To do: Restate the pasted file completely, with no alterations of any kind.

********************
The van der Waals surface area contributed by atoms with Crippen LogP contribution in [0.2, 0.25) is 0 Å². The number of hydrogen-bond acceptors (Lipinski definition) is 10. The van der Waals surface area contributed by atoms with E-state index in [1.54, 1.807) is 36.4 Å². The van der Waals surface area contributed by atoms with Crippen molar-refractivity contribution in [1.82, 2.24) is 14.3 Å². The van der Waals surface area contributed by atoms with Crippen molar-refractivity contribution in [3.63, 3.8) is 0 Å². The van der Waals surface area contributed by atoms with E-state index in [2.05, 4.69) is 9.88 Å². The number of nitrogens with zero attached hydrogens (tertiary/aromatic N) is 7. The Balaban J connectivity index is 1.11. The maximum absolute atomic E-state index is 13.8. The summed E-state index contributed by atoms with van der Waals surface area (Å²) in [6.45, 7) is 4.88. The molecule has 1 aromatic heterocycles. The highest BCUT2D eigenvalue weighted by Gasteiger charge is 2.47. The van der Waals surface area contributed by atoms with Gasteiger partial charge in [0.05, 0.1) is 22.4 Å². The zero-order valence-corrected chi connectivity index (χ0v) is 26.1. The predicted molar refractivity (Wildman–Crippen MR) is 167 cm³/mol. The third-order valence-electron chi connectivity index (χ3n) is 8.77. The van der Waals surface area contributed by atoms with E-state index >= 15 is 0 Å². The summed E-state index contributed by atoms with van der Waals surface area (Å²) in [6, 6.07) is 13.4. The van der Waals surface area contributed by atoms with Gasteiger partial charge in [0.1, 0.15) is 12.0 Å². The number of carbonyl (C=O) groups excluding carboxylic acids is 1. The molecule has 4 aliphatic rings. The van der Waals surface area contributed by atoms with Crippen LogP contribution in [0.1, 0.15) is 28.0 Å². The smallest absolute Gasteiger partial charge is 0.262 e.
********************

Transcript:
The van der Waals surface area contributed by atoms with Crippen LogP contribution in [0.2, 0.25) is 0 Å². The number of hydrogen-bond acceptors (Lipinski definition) is 10. The van der Waals surface area contributed by atoms with E-state index in [1.54, 1.807) is 36.4 Å². The van der Waals surface area contributed by atoms with Crippen molar-refractivity contribution in [1.82, 2.24) is 14.3 Å². The van der Waals surface area contributed by atoms with Crippen molar-refractivity contribution in [3.63, 3.8) is 0 Å². The van der Waals surface area contributed by atoms with E-state index in [2.05, 4.69) is 9.88 Å². The number of nitrogens with zero attached hydrogens (tertiary/aromatic N) is 7. The Balaban J connectivity index is 1.11. The maximum absolute atomic E-state index is 13.8. The summed E-state index contributed by atoms with van der Waals surface area (Å²) in [6.45, 7) is 4.88. The molecule has 1 aromatic heterocycles. The highest BCUT2D eigenvalue weighted by Gasteiger charge is 2.47. The van der Waals surface area contributed by atoms with Gasteiger partial charge in [0.05, 0.1) is 22.4 Å². The zero-order valence-corrected chi connectivity index (χ0v) is 26.1. The predicted molar refractivity (Wildman–Crippen MR) is 167 cm³/mol. The third-order valence-electron chi connectivity index (χ3n) is 8.77. The van der Waals surface area contributed by atoms with E-state index >= 15 is 0 Å². The summed E-state index contributed by atoms with van der Waals surface area (Å²) in [6, 6.07) is 13.4. The van der Waals surface area contributed by atoms with Gasteiger partial charge in [0.1, 0.15) is 12.0 Å². The number of carbonyl (C=O) groups excluding carboxylic acids is 1. The molecule has 4 aliphatic rings. The van der Waals surface area contributed by atoms with Crippen LogP contribution in [0.1, 0.15) is 28.0 Å². The smallest absolute Gasteiger partial charge is 0.262 e.